And no one would want that, now, would we?


Or at least your genes. A new study has found that men in Arab countries carry two different versions of a gene set called “Haplogroup J.” Those with one set come from wetter lands, and are descended from farmers. Those with the other set come from drier lands, and are descended from herders. Scientists speculate that climate change in the Middle East some 11,000 years ago split the population in two. As lands grew drier, some people were still able to farm, but others had to give up the farm and turned to sheep herding and similar pursuits. The two groups didn’t mix much thereafter, and eventually evolved slightly different genes.

The division of the population into two groups also affected material culture, such as the pottery each produced; lifestyle; and possibly even religion.


Can you spot the nightmare?: There he is!
Can you spot the nightmare?: There he is!Courtesy FasterDix
Okay. Now I know what you’re thinking: “Every scene in Willow is frightening. Each scene is, in fact, somehow the most frightening scene. Will all of that become real too?”

Don’t worry, my doves, don’t worry.

You won’t be pursued through the forest by horrible pig dogs.

You won’t be puked on by a magic baby.

Your ethnicity won’t be slandered by drunks and soldiers.

You will not be captured and molested by hideous little rat men.

Monkeylike trolls will not chase you through derelict castles.

You won’t have to watch one of those awful trolls turn inside out and morph into a dragon. And you will not have to fight that dragon.

A shirtless Val Kilmer will not threaten you.

There will not be epic battles, nor attempted baby sacrifices.

You will not be stabbed by a man with a skull mask and an unspeakable caveman face.

A metal brazier will not chase you around a lightning-lit tower.

No wands will be brandished at you.

The town loudmouth will not belittle you in front of your family.

So, all in all, there’s relatively little to be concerned about. That said, there is one more most frightening scene to consider.

Do you remember when the army of Madmartigan and Airk Thaughbaer first laid siege to the fortress of Nockmark? Before Willow was able to fully control the powers of Cherlindrea’s wand and return Fin Raziel to her human, albeit greatly aged, form? You’ll recall that as soon as Airk, Madmartigan and Sorsha confront Bavmorda at the gates of Nockmark, the evil enchantress turns the whole of the attacking army into pigs. Once they were pigs things don’t seem so bad, but the process of turning into pigs was horrible to watch. There were hoof-hands everywhere, and emerging piggy snouts, and tusks, and oinking, and everybody looked really sweaty. It was very frightening to see, and it’s happening in our own plane of existence: human-pig hybrids have been given the go-ahead in England.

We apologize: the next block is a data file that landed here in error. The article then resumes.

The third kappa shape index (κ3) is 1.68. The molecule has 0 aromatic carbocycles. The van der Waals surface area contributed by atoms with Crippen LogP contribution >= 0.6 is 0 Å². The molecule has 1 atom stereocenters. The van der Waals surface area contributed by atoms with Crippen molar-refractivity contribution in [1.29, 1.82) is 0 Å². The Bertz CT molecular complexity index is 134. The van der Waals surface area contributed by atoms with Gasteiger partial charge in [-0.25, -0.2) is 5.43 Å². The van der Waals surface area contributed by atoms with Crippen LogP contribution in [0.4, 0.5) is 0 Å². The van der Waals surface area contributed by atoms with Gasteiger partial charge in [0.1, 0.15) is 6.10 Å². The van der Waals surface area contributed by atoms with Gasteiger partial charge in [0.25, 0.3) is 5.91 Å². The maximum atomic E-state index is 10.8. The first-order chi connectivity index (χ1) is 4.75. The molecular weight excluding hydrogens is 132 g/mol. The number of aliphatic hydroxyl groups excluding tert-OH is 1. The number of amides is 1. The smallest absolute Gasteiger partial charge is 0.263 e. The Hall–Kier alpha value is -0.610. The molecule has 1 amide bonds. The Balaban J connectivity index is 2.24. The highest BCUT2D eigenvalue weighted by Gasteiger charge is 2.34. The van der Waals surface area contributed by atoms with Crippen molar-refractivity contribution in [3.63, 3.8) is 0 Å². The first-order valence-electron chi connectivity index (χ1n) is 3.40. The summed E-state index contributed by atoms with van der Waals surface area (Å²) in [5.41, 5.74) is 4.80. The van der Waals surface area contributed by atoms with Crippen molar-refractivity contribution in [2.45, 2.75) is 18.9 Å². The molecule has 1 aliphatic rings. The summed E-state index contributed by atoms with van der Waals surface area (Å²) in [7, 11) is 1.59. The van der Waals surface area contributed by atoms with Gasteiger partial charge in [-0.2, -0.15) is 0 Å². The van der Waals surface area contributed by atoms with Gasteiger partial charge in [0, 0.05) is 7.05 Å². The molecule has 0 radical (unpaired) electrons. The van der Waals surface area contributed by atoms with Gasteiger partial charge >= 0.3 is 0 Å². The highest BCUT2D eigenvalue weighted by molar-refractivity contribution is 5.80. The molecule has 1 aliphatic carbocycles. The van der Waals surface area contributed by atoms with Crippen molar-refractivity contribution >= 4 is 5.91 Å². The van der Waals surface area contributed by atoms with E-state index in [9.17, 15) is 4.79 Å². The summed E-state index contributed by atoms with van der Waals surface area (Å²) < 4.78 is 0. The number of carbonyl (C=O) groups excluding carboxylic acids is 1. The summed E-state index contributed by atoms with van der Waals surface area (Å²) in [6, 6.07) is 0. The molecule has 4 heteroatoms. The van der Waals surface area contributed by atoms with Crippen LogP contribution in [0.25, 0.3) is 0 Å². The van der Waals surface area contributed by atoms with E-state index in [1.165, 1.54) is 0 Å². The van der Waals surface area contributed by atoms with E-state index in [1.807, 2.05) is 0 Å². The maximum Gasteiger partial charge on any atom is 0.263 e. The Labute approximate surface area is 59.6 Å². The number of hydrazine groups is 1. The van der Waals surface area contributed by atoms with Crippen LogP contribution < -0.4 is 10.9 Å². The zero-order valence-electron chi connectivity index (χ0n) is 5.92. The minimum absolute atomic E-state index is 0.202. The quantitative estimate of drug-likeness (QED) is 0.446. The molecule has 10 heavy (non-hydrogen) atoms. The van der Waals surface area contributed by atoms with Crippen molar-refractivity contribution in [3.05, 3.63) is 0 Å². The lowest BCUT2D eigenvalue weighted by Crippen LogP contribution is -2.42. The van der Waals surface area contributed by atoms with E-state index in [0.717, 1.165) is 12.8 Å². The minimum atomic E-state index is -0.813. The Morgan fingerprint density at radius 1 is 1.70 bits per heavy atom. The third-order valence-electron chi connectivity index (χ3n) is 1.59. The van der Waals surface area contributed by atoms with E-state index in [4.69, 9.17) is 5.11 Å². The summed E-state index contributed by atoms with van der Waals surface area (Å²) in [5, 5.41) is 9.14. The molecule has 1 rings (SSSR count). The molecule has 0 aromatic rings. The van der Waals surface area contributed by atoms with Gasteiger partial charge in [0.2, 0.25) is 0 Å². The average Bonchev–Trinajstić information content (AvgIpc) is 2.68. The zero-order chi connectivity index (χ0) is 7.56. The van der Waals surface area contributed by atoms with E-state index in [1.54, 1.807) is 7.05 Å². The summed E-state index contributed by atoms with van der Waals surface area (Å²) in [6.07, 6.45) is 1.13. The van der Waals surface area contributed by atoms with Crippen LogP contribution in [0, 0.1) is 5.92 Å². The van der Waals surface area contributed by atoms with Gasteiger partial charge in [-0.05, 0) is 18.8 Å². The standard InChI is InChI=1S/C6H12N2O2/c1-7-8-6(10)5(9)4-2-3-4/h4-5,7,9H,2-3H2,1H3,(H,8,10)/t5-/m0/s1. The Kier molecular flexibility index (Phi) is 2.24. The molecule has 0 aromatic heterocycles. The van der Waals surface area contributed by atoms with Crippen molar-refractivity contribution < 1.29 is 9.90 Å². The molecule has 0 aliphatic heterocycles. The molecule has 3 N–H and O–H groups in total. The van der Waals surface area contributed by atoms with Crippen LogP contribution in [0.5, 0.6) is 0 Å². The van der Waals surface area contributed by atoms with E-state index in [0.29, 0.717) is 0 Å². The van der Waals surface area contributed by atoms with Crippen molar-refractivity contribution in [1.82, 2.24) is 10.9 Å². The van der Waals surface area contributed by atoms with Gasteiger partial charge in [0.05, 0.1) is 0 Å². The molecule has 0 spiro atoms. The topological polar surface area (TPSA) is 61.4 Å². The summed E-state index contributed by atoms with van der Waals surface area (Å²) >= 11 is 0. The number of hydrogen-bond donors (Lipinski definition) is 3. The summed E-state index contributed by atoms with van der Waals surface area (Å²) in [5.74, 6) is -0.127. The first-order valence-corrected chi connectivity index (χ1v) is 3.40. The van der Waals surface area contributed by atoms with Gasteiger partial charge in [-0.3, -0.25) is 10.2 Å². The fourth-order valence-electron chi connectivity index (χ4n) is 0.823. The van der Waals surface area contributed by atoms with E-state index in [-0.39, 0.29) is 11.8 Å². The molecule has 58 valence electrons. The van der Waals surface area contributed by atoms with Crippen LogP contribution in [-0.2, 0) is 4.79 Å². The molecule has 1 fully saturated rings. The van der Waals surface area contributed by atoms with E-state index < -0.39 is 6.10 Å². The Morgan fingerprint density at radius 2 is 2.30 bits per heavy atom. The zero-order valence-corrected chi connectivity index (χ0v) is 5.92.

Careful examination of the story clearly indicates that half human, half pig creatures like those in Willow are neither the intent here, nor are they actually possible from these experiments. But I tend to believe what I imagine is the case more than what I’m old is the case.

If you do want to waste your time with what you’re told, however, listen up:
The aim of this research is in no way to create a weird pig man. Or a weird man pig. The goal is actually to put human DNA from skin cells into a pig egg that has had its chromosomes removed, and then let it develop into an embryo. In fact, the scientists involved are attempting to create an embryo with no animal DNA left in it at all (kind of ironic, I suppose).

There’s more to it, of course, but the idea is this: the human DNA put into the eggs will be DNA taken from people with a genetic heart disease. As the scientists observe the transformation from egg to embryo, they hope to better understand the molecular mechanics of the disease. That information could then be used to create better treatments for people living with related heart conditions. None of the “hybrids” will develop past the very first stages of being an embryo (basically a featureless sphere of cells).

Or, if you’re into letting your gut and imagination do your critical thinking for you…prepare yourself for Island of Doctor Moreau Earth.


Welcome to the future: The apples are different here.
Welcome to the future: The apples are different here.Courtesy t.shirbert